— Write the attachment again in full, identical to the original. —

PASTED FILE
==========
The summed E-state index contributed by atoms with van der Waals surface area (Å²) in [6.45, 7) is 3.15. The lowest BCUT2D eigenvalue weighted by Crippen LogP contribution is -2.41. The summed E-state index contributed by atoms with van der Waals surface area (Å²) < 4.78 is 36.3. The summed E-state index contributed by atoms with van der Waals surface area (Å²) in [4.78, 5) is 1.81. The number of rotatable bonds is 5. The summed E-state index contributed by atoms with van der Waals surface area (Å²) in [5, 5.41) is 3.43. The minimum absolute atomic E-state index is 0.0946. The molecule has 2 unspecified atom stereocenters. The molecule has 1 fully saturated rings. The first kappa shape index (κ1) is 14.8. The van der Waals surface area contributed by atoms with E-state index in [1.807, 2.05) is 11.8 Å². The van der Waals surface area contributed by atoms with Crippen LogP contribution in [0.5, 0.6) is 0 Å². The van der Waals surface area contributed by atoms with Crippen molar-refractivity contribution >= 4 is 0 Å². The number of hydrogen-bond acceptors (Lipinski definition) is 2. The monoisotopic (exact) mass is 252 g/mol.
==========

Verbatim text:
The summed E-state index contributed by atoms with van der Waals surface area (Å²) in [6.45, 7) is 3.15. The lowest BCUT2D eigenvalue weighted by Crippen LogP contribution is -2.41. The summed E-state index contributed by atoms with van der Waals surface area (Å²) < 4.78 is 36.3. The summed E-state index contributed by atoms with van der Waals surface area (Å²) in [4.78, 5) is 1.81. The number of rotatable bonds is 5. The summed E-state index contributed by atoms with van der Waals surface area (Å²) in [5, 5.41) is 3.43. The minimum absolute atomic E-state index is 0.0946. The molecule has 2 unspecified atom stereocenters. The molecule has 1 fully saturated rings. The first kappa shape index (κ1) is 14.8. The van der Waals surface area contributed by atoms with E-state index in [1.807, 2.05) is 11.8 Å². The van der Waals surface area contributed by atoms with Crippen LogP contribution in [0.5, 0.6) is 0 Å². The van der Waals surface area contributed by atoms with Crippen molar-refractivity contribution >= 4 is 0 Å². The number of hydrogen-bond acceptors (Lipinski definition) is 2. The monoisotopic (exact) mass is 252 g/mol.